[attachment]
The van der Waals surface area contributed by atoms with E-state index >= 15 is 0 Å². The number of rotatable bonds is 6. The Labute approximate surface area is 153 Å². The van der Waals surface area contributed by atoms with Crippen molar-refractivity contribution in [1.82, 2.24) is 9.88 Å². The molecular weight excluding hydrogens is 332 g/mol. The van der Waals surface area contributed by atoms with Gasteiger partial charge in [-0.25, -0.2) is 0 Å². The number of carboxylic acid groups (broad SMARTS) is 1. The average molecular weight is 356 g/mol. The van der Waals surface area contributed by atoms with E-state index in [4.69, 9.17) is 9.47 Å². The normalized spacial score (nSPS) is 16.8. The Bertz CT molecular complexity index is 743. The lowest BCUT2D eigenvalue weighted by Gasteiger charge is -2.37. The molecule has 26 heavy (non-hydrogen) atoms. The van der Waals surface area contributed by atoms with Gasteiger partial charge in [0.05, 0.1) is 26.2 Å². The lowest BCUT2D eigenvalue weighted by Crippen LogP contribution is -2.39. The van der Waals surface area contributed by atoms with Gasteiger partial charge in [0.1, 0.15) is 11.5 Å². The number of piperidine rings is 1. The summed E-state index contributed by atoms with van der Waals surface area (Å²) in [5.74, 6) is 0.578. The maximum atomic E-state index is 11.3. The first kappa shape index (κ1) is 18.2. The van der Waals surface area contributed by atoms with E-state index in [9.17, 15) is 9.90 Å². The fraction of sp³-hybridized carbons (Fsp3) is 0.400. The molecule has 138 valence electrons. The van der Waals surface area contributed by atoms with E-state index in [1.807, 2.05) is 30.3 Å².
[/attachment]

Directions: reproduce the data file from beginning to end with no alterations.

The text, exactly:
The van der Waals surface area contributed by atoms with E-state index >= 15 is 0 Å². The number of rotatable bonds is 6. The Labute approximate surface area is 153 Å². The van der Waals surface area contributed by atoms with Crippen molar-refractivity contribution in [1.82, 2.24) is 9.88 Å². The molecular weight excluding hydrogens is 332 g/mol. The van der Waals surface area contributed by atoms with Gasteiger partial charge in [-0.25, -0.2) is 0 Å². The number of carboxylic acid groups (broad SMARTS) is 1. The average molecular weight is 356 g/mol. The van der Waals surface area contributed by atoms with E-state index in [4.69, 9.17) is 9.47 Å². The normalized spacial score (nSPS) is 16.8. The Bertz CT molecular complexity index is 743. The lowest BCUT2D eigenvalue weighted by Gasteiger charge is -2.37. The molecule has 26 heavy (non-hydrogen) atoms. The van der Waals surface area contributed by atoms with Gasteiger partial charge in [0.05, 0.1) is 26.2 Å². The lowest BCUT2D eigenvalue weighted by Crippen LogP contribution is -2.39. The van der Waals surface area contributed by atoms with Gasteiger partial charge in [0.1, 0.15) is 11.5 Å². The number of piperidine rings is 1. The summed E-state index contributed by atoms with van der Waals surface area (Å²) in [5.74, 6) is 0.578. The maximum atomic E-state index is 11.3. The first kappa shape index (κ1) is 18.2. The van der Waals surface area contributed by atoms with E-state index in [9.17, 15) is 9.90 Å². The fraction of sp³-hybridized carbons (Fsp3) is 0.400. The molecule has 138 valence electrons. The van der Waals surface area contributed by atoms with E-state index in [1.807, 2.05) is 30.3 Å².